Please note: these limits may change from time to time at our discretion.
My friend paid me using the wrong email address
If your friend sent you a payment to an email address that’s different from the one you signed up with, you can add and verify that email address to receive the payment here: https://venmo.com/identity/verify_email_addresses.
This email address will be added in addition to the email address that you signed up with, meaning you’ll be able to receive payments sent directly to both email addresses. (Keep in mind that this additional email address can’t be used to log into your account)
Once you’ve verified the additional email address, the payment should reach your Venmo account successfully.
What do I do if I receive a payment or a request from a stranger?
Who has access to information about payments I make on Venmo?
Visit our article on “Payment Activity & Privacy” for more info.
Why do I see a duplicate charge on my bank account or card statement?
If you’re concerned about a billing error related to activity on Venmo, please contact us.
Where can I find details about my transaction history?
Visit this article to learn how to access your complete transaction history.
Can I set up automatic recurring payments or charge requests?
No, Venmo doesn't offer this option at this time.
Can I connect Venmo to my PayPal account to transfer money between the two?
No. Venmo is a service of PayPal, Inc., but we don’t offer the ability to transfer money between Venmo and PayPal accounts.
Can I send an anonymous payment to someone on Venmo?
No. There’s no way to pay someone anonymously on Venmo.
Can I use Venmo to pay myself or move money between two of my own payment methods?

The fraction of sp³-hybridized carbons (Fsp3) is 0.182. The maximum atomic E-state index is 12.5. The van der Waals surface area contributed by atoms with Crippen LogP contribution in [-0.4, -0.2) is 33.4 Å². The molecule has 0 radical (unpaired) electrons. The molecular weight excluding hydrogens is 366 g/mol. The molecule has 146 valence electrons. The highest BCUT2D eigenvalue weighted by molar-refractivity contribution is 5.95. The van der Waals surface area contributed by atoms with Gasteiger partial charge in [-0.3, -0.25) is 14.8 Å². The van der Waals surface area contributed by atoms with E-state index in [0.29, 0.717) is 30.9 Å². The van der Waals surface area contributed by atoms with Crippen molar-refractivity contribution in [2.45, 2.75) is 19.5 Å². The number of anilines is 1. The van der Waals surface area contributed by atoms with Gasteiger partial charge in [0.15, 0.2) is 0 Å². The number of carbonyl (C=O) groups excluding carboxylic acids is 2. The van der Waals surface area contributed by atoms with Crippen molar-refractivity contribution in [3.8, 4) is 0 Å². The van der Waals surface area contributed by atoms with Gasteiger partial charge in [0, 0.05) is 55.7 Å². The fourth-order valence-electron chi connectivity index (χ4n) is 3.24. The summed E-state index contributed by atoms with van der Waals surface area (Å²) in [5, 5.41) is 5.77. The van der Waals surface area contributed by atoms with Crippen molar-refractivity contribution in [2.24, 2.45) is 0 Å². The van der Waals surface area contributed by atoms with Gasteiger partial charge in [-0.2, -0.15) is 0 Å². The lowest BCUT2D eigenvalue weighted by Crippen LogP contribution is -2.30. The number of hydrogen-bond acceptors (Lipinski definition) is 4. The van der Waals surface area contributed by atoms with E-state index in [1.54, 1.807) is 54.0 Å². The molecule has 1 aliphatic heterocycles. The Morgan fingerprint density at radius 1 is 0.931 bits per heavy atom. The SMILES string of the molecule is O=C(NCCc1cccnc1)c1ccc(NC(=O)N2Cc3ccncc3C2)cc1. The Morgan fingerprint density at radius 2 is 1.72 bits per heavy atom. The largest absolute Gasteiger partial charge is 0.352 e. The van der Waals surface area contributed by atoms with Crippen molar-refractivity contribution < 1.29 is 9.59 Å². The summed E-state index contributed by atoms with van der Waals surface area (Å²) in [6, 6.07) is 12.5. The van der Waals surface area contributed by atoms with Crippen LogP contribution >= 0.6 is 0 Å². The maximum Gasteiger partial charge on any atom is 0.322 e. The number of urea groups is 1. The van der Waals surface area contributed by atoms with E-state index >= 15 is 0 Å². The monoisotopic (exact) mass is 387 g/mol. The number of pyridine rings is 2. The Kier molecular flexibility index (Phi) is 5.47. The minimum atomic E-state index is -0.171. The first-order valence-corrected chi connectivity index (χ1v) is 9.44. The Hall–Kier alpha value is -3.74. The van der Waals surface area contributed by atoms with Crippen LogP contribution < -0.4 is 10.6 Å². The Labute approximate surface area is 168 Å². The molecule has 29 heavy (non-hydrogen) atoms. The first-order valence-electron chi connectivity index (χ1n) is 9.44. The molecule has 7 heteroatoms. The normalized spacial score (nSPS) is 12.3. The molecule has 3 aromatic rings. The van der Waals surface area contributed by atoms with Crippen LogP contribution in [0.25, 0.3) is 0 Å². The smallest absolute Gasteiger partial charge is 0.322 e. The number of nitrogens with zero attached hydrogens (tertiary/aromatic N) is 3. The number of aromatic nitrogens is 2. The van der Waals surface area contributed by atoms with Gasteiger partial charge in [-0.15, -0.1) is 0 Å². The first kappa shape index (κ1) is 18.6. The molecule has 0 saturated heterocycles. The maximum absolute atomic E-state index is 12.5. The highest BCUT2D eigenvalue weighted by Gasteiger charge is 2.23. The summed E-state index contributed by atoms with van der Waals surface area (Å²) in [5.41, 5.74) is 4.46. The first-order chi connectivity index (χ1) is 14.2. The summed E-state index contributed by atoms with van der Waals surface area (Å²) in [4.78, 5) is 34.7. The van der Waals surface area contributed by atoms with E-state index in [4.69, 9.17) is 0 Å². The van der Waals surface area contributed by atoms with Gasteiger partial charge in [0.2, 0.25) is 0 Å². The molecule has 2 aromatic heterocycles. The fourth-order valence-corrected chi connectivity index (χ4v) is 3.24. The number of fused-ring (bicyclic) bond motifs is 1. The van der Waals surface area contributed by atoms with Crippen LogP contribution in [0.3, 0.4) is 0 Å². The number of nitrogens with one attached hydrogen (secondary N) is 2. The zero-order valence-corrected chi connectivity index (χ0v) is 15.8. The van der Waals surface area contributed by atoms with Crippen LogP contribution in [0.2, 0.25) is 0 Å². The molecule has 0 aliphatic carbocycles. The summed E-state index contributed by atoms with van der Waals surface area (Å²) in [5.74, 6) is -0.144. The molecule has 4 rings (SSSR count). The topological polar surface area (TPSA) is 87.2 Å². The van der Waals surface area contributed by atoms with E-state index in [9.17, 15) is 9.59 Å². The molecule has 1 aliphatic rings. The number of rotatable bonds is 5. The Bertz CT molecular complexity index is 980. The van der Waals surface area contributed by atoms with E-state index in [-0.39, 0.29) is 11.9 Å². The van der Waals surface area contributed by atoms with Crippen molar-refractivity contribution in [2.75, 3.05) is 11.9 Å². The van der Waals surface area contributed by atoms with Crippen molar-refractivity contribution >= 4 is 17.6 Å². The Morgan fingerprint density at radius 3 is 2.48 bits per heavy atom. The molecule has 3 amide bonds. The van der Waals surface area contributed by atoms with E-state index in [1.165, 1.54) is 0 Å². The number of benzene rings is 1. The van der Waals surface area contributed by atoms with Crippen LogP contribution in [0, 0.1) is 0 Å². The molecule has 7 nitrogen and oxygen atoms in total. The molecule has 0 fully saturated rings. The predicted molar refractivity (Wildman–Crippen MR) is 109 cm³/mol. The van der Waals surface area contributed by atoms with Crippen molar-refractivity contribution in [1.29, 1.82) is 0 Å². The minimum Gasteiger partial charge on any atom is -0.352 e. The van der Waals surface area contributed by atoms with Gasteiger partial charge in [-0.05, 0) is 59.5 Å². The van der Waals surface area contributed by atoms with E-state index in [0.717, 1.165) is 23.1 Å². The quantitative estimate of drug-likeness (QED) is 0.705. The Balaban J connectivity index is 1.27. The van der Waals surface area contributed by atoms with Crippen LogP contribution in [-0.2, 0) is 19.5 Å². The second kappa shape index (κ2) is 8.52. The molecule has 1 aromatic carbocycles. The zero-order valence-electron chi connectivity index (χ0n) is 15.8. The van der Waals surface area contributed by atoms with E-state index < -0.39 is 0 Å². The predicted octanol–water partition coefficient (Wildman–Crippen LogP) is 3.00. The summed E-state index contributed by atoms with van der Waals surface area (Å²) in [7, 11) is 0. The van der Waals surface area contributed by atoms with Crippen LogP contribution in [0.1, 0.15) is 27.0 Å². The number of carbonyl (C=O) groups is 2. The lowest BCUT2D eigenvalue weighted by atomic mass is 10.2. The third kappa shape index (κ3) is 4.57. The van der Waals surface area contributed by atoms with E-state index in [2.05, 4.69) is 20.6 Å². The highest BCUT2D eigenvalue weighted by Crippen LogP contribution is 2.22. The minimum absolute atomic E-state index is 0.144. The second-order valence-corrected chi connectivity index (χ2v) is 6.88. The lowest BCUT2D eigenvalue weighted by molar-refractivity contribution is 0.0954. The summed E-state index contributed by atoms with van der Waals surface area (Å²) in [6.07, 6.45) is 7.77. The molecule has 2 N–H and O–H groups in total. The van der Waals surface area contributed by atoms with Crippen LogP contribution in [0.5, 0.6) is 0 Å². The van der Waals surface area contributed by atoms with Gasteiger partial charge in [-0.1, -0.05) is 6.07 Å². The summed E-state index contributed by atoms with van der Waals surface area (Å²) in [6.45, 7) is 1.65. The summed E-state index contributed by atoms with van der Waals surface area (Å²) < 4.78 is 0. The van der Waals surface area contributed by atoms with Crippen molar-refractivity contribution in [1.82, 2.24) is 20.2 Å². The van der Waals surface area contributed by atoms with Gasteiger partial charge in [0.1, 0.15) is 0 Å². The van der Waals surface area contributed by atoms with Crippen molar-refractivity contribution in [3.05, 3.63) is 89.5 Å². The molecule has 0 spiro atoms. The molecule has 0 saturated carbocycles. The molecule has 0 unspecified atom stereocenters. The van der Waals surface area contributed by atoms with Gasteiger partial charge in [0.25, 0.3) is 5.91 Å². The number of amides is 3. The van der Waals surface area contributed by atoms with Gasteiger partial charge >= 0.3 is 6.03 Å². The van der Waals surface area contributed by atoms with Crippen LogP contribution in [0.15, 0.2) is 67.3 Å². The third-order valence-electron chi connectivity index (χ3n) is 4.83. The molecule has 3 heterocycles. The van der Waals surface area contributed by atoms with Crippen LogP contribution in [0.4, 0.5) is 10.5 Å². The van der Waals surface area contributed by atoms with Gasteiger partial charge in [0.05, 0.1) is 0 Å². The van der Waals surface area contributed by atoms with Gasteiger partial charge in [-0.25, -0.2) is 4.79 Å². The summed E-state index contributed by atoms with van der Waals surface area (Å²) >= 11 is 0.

No. Venmo is intended only for payments between separate individuals rather than moving money between your own payment methods. Additionally, you’re only allowed to maintain one personal Venmo account at a time.
Can I use Venmo to buy or sell merchandise, goods, or services?
I’m sending my friend a gift – can Venmo help me spruce it up a bit?
You can gift wrap your payment to your friend. When the recipient opens the gift, they’ll see a special animation of your choosing. Just tap the Gift icon when you‘re making the payment. We have a variety of options for different occasions, so be sure to pick the one that fits best.
Can I use Venmo for my non-profit/charity/club?
Venmo doesn't currently provide support for donation campaigns or non-profits. If you’re representing an association or club rather than a non-profit, we invite you to learn more about business profiles on Venmo.
Venmo’s peer-to-peer experience cannot be used to solicit or collect charitable contributions, but we are working towards accommodating additional business types in the future.
At this time, charities and non-profits may be able to work with PayPal or Braintree to integrate Venmo as a checkout option in your organization’s app or website. You can find more information about accepting Venmo for your business here.